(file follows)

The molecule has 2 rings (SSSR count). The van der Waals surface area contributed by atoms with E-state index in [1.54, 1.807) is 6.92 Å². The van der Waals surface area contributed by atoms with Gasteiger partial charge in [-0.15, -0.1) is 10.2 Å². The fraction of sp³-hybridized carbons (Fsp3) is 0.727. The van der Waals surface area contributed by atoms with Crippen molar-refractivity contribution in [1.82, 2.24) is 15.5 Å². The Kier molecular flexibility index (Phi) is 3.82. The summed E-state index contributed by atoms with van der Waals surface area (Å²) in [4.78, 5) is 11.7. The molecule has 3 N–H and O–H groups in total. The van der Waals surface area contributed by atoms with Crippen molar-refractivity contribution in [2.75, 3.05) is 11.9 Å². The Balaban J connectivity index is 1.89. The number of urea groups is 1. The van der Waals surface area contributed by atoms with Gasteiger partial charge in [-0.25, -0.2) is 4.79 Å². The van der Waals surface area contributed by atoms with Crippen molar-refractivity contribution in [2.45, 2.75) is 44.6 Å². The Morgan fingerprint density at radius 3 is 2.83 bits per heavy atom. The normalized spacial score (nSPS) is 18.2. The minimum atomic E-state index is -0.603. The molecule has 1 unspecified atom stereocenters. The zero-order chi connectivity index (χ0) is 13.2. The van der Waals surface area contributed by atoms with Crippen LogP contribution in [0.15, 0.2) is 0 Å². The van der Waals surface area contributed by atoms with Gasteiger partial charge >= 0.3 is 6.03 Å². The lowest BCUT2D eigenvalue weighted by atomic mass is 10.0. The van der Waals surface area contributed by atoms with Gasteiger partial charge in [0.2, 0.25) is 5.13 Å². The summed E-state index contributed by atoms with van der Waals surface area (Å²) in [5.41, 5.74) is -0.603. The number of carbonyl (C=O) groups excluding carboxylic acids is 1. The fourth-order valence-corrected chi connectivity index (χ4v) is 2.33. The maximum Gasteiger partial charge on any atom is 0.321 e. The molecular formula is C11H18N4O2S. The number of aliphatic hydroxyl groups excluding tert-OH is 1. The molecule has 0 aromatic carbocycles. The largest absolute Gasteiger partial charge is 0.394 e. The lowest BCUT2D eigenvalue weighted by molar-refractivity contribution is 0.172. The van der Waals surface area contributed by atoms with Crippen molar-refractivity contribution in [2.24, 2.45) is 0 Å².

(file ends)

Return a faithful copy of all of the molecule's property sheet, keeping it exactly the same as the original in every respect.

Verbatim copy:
The molecule has 2 rings (SSSR count). The van der Waals surface area contributed by atoms with E-state index in [1.54, 1.807) is 6.92 Å². The van der Waals surface area contributed by atoms with Gasteiger partial charge in [-0.15, -0.1) is 10.2 Å². The fraction of sp³-hybridized carbons (Fsp3) is 0.727. The van der Waals surface area contributed by atoms with Crippen molar-refractivity contribution in [1.82, 2.24) is 15.5 Å². The Kier molecular flexibility index (Phi) is 3.82. The summed E-state index contributed by atoms with van der Waals surface area (Å²) in [4.78, 5) is 11.7. The molecule has 3 N–H and O–H groups in total. The van der Waals surface area contributed by atoms with Crippen molar-refractivity contribution in [2.75, 3.05) is 11.9 Å². The Balaban J connectivity index is 1.89. The number of urea groups is 1. The van der Waals surface area contributed by atoms with Gasteiger partial charge in [-0.25, -0.2) is 4.79 Å². The van der Waals surface area contributed by atoms with Crippen molar-refractivity contribution in [2.45, 2.75) is 44.6 Å². The Morgan fingerprint density at radius 3 is 2.83 bits per heavy atom. The normalized spacial score (nSPS) is 18.2. The minimum atomic E-state index is -0.603. The molecule has 1 unspecified atom stereocenters. The zero-order chi connectivity index (χ0) is 13.2. The van der Waals surface area contributed by atoms with Crippen LogP contribution in [0.15, 0.2) is 0 Å². The van der Waals surface area contributed by atoms with Gasteiger partial charge >= 0.3 is 6.03 Å². The lowest BCUT2D eigenvalue weighted by atomic mass is 10.0. The van der Waals surface area contributed by atoms with Gasteiger partial charge in [0.2, 0.25) is 5.13 Å². The summed E-state index contributed by atoms with van der Waals surface area (Å²) in [5.41, 5.74) is -0.603. The number of carbonyl (C=O) groups excluding carboxylic acids is 1. The fourth-order valence-corrected chi connectivity index (χ4v) is 2.33. The maximum Gasteiger partial charge on any atom is 0.321 e. The molecular formula is C11H18N4O2S. The number of aliphatic hydroxyl groups excluding tert-OH is 1. The molecule has 0 aromatic carbocycles. The largest absolute Gasteiger partial charge is 0.394 e. The lowest BCUT2D eigenvalue weighted by molar-refractivity contribution is 0.172. The van der Waals surface area contributed by atoms with Crippen molar-refractivity contribution in [2.24, 2.45) is 0 Å².